All I need to do now is create the illusion of more wall and for that I'll get to work on some black accessories.  For the table, which I'll show you next time, I saved myself a huge expenditure at Maine Cottage or Restoration Hardware by finally decoding how to replicate the intriguing weathered finish we're seeing everywhere.  We can now paint everything to look like sun bleached oak--Mother Nature will be so proud!


Next Time

Stay colorful.

April 11, 2011

My Mural Painting Tips

Lucianna Samu

In a binder labeled: "things I'd like to try," I've kept page 16 torn from the Benjamin Moore book Paint Style for nearly 3 years.  Today, I relocated the treasured image which depicts a Rufus Porter mural into a file folder titled: "completed painting projects."  Yes indeed, thanks to the help of Esmond Lyons, the flag has been raised on my new, American mural.  While I'm not anticipating a knock at the door from The Metropolitan Museum of Art any time soon, I do think Rufus Porter would be as pleased as I am to see Esmond's interpretation of a Hudson River School landscape at The Peabody Farmhouse.


I'm a feeble artist at best, so I was quick to jot down every suggestion Esmond offered for mural making success.  For starters, to keep your work level, it's useful to run a grid over the wall.  It needn't be perfectly measured and precise, but the lines should be straight and level to keep your scene from having the dreaded look of sinking lopsidedness.  Pencil is a definite no-no for grid making and sketching out the scene, because it will bleed though latex and acrylic paint unless every bit is erased.  Chalk, charcoal, or a colored pencil, which will collaborate with your finished paint colors, is best.  Don't bother with the details at first, just get the background laid out, and then get to painting.

Esmond recommends that any mural needs to have what he calls a convincing background.  The "convincing" comes from suitable colors, chosen to suggest sky, grass, water and so on.  My collection of 4-inch throwaway chip brushes worked perfectly for slathering on a sky blue, drab green and "dead foliage brown."  Any brush you consider large in your own hand, will do the trick--you want broad carefree strokes of color.


Next, add a focal point to the composition.  Take a quick look here at the rule of thirds, http://en.wikipedia.org/wiki/Rule_of_thirds if you're concerned about how to render a focal point.  The short story on that is, don't stick it right in the middle!  Esmond likes to add height to either corner, or the edge of the scene, to frame the perspective.  I've resorted to dragging a tree branch in from outside, and leaning it against the wall to get my scale right.  I've taped fake flowers to walls, collage style, and I own a myriad of bird, butterfly, flower and leaf stencils.  I rely heavily on these for anything that needs to appear realistic, and I do mean anything!  I place the stencils here and there in my scene, even sometimes cut them in half, flip them over, and follow the design around the acetate with colored chalk.  Instead of the typical pounced paint application, painting the designs in free hand, perhaps layering and highlighting if you can, will add authenticity, and artistry.

There's no need to invest in fancy brushes for the detail work.  You can buy a good assortment of inexpensive synthetic brushes at any art supply store.  One-inch throw-away brushes, my personal brush of choice, have longer bristles, adding less 'brushiness' and texture to the work and also have the advantage of holding more paint.  This helps to mix new shades and tones as you go. Esmond taught me that using soft colors for the distance and more vivid color in the foreground is the simplest formula to add perspective.  As you continue build detail, reduce the size of your brush.  The smaller foreground interest of your scene can be rendered with very small art brushes.  If, like me, you like a little surprise in the work, pieces of synthetic sponges, Qtips, even torn paper or my personal favorite, old Chanel eyeliner brushes, will all do the trick for adding fine detail.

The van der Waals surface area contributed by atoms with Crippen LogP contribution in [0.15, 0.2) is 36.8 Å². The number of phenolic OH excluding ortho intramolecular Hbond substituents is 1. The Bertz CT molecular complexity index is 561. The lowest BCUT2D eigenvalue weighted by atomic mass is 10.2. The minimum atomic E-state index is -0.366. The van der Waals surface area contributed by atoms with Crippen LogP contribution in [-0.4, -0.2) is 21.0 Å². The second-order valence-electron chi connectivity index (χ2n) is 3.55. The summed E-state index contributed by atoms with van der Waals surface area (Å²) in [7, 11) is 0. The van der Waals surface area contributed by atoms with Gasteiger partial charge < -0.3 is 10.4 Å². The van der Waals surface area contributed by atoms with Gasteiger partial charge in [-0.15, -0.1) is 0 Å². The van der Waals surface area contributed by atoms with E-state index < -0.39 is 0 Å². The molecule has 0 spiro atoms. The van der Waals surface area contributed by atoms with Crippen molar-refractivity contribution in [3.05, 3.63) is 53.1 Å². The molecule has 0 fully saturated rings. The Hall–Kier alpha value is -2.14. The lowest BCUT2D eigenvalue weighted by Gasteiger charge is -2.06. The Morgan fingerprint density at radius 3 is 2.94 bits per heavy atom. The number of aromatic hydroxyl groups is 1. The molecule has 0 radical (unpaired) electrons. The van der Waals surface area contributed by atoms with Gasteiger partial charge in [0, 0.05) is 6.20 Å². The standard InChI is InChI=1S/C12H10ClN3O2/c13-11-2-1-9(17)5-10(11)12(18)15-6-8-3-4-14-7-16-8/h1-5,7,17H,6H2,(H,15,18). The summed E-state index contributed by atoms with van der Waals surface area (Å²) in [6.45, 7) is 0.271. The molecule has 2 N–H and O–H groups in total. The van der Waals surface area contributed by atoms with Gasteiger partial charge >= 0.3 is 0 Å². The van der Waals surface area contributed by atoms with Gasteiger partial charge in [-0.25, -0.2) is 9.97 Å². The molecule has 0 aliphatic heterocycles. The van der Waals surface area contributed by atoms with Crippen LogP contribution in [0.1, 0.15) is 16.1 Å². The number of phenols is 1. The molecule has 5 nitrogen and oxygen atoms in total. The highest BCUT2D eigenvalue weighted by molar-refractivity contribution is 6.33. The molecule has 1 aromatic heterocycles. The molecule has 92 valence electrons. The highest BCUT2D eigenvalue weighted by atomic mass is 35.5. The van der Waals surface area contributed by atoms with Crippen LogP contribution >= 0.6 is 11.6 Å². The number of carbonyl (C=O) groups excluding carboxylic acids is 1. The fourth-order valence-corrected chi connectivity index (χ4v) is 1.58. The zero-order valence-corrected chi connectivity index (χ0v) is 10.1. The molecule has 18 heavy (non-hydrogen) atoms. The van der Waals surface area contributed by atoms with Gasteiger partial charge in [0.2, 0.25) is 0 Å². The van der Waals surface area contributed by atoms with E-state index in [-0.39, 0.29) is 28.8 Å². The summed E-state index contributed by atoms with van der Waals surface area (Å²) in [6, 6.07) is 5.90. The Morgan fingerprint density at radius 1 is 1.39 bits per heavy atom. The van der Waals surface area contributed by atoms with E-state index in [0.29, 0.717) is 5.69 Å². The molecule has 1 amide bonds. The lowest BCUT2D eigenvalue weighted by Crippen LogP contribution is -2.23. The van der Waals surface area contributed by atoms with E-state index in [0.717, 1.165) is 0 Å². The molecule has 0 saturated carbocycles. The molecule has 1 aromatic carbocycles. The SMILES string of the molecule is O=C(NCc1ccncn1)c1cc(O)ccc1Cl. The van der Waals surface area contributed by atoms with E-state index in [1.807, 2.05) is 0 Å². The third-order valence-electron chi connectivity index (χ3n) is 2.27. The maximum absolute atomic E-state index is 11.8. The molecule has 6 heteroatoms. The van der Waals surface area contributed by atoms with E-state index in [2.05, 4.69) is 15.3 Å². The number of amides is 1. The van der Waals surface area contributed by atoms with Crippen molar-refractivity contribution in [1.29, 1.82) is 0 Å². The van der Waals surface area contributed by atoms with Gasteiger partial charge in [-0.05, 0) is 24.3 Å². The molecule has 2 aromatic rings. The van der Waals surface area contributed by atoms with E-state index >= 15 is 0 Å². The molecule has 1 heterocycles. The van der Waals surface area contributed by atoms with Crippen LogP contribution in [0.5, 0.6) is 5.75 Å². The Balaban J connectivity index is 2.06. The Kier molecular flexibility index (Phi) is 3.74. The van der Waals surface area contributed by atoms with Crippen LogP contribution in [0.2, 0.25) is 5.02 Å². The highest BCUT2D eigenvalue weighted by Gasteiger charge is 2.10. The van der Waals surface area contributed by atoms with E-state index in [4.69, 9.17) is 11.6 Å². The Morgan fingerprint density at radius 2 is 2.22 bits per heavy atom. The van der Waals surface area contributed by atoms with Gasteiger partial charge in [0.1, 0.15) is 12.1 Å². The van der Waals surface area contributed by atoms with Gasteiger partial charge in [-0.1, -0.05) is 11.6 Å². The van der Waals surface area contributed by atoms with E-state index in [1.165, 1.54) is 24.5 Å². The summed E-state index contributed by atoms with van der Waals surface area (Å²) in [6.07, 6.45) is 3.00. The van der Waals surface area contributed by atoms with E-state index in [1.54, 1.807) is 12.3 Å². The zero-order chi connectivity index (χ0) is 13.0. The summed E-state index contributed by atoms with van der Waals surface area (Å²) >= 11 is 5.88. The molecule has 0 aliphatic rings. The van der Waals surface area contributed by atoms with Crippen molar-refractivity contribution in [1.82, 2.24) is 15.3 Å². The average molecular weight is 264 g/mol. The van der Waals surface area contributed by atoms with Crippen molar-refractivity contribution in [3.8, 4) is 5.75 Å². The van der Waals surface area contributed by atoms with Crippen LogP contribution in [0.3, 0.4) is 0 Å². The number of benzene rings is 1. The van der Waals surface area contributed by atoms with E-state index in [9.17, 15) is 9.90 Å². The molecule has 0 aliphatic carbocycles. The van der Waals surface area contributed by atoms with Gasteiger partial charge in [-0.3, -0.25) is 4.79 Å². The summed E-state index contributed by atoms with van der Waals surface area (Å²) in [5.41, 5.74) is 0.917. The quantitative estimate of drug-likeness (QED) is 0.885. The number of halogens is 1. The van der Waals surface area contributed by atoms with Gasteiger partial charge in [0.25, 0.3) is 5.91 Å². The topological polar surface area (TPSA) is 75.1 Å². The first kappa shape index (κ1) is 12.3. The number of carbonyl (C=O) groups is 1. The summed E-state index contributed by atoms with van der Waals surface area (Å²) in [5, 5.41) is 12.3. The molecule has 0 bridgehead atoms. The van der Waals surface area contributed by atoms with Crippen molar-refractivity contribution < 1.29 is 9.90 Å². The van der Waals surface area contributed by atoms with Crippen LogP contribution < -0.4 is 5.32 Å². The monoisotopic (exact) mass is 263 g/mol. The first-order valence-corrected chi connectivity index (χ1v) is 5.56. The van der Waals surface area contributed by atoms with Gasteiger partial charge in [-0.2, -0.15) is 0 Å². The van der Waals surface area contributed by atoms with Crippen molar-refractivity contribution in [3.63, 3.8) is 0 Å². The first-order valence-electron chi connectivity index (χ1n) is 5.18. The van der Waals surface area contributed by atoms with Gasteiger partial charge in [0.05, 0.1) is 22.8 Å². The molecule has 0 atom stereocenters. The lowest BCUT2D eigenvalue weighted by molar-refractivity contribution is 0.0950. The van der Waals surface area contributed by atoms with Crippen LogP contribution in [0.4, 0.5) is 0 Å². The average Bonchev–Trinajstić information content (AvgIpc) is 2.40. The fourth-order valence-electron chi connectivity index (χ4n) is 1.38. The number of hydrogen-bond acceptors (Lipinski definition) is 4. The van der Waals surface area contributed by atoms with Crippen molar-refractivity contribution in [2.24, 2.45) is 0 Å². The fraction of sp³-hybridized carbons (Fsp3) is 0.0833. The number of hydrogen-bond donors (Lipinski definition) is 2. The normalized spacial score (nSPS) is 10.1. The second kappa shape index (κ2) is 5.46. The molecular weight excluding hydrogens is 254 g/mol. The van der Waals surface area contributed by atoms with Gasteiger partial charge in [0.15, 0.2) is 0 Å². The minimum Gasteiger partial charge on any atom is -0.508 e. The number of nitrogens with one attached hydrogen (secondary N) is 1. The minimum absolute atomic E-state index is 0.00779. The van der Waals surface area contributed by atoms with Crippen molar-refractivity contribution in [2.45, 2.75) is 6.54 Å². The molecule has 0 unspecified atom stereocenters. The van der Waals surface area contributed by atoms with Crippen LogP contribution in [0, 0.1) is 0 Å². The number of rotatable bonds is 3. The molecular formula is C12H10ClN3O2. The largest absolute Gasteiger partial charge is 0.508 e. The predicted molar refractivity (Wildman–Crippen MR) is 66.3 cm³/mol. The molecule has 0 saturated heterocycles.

More than anything, Esmond believes the colors and a confident approach matters more than our level of expertise.  To build your color confidence and keep your cost down, mix and match Benjamin Moore's 2-ounce color samples.  You may also try mixing your own left over paint colors in empty milk cartons or plastic cups or directly on paper plates.  If you are a novice and want to perfect you color mixing skill, write down which paint you mixed to arrive at each fabulous color you made.  Yes! bright blue, bright yellow, and an ugly brown plus a pinch of white, made your lovely turquoise.


By definition, a mural is any scene painted directly onto a wall.  So, for those of you who are on the move or apartment dwellers, you could tack a big piece of canvass to your wall--I've even used lightweight drop cloths.  You can take your fabulous creation with you and continue to add to it whenever you're of a mind to improve your colorful mood.  


Experimentation is our best friend.  If you can copy designs without needing to draw an outline first, then photographs, fabrics, even wallpaper or a favorite tablecloth can be stuck right to the wall with tape to help you get your composition laid out.  Plus a myriad of mural scenes are just a click away, the more surprising of which are all ready to go paint-by-number scenes.  Carbon paper transfers and stick on transfers are also a snap to personalize, especially once you have that stack of colorful paper palettes nearby!

Large chalkboards are a very good place for aspiring muralists to begin before graduating to more expensive and time-consuming work with paint.  There are dozens of mural scenes available as paint by numbers, carbon paper transfers, and stick on transfers, all of which you can personalize to suit the context.  When my children were young, I kept one wall in my house as a work-in-progress mural, and on rainy days we'd gather our brushes and open some paint.  We called it our Dr. Seuss day, and I learned important painting skills from the kids, who are eager helpers and very, very relaxed artists!  Once you come to associate opening a can of paint with the exhilaration of unleashing your creativity, you'll have relaxed enough to discover how pleasurable the process of mural painting is. 

So, relax, unleash your creativity and share your mural making tips and successes with us here--American traditional, gallery worthy, or otherwise!

Stay colorful,


Benjamin Moore Paint Style

Benjamin Moore Chalk Board Paint